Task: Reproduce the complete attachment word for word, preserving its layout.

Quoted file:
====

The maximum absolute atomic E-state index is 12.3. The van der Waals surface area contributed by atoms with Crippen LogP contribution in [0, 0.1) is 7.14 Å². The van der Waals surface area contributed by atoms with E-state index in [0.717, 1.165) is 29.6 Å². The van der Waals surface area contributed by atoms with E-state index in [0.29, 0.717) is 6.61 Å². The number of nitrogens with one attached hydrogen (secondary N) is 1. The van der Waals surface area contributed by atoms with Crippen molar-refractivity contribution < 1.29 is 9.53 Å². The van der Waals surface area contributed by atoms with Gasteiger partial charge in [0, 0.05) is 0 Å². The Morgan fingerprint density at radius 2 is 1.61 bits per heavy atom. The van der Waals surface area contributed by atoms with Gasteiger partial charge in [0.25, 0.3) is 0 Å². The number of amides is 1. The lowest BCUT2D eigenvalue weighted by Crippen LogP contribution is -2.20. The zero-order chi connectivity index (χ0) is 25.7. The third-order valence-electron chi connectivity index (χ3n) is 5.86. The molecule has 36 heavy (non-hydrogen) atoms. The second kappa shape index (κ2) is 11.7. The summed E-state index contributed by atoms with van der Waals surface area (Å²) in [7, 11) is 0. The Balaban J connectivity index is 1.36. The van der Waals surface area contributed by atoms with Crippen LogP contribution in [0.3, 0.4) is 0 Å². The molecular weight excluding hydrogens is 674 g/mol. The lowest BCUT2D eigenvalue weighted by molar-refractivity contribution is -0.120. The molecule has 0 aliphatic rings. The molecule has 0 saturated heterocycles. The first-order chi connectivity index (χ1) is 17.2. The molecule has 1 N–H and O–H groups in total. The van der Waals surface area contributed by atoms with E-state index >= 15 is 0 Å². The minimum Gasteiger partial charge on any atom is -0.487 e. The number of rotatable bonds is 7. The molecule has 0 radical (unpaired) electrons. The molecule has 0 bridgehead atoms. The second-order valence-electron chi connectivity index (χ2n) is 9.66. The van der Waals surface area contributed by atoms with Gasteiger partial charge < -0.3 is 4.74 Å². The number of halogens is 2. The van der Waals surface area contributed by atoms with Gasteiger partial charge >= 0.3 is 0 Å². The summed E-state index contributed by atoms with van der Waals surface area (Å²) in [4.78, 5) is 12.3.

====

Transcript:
The maximum absolute atomic E-state index is 12.3. The van der Waals surface area contributed by atoms with Crippen LogP contribution in [0, 0.1) is 7.14 Å². The van der Waals surface area contributed by atoms with E-state index in [0.717, 1.165) is 29.6 Å². The van der Waals surface area contributed by atoms with E-state index in [0.29, 0.717) is 6.61 Å². The number of nitrogens with one attached hydrogen (secondary N) is 1. The van der Waals surface area contributed by atoms with Crippen molar-refractivity contribution < 1.29 is 9.53 Å². The van der Waals surface area contributed by atoms with Gasteiger partial charge in [0, 0.05) is 0 Å². The Morgan fingerprint density at radius 2 is 1.61 bits per heavy atom. The van der Waals surface area contributed by atoms with Gasteiger partial charge in [0.25, 0.3) is 0 Å². The number of amides is 1. The lowest BCUT2D eigenvalue weighted by Crippen LogP contribution is -2.20. The zero-order chi connectivity index (χ0) is 25.7. The third-order valence-electron chi connectivity index (χ3n) is 5.86. The molecule has 36 heavy (non-hydrogen) atoms. The second kappa shape index (κ2) is 11.7. The summed E-state index contributed by atoms with van der Waals surface area (Å²) in [7, 11) is 0. The Balaban J connectivity index is 1.36. The van der Waals surface area contributed by atoms with Crippen LogP contribution in [0.3, 0.4) is 0 Å². The molecular weight excluding hydrogens is 674 g/mol. The lowest BCUT2D eigenvalue weighted by molar-refractivity contribution is -0.120. The molecule has 0 aliphatic rings. The molecule has 0 saturated heterocycles. The first-order chi connectivity index (χ1) is 17.2. The molecule has 1 N–H and O–H groups in total. The van der Waals surface area contributed by atoms with E-state index >= 15 is 0 Å². The minimum Gasteiger partial charge on any atom is -0.487 e. The number of rotatable bonds is 7. The molecule has 0 radical (unpaired) electrons. The molecule has 0 bridgehead atoms. The second-order valence-electron chi connectivity index (χ2n) is 9.66. The van der Waals surface area contributed by atoms with Gasteiger partial charge < -0.3 is 4.74 Å². The number of halogens is 2. The van der Waals surface area contributed by atoms with Gasteiger partial charge >= 0.3 is 0 Å². The summed E-state index contributed by atoms with van der Waals surface area (Å²) in [4.78, 5) is 12.3.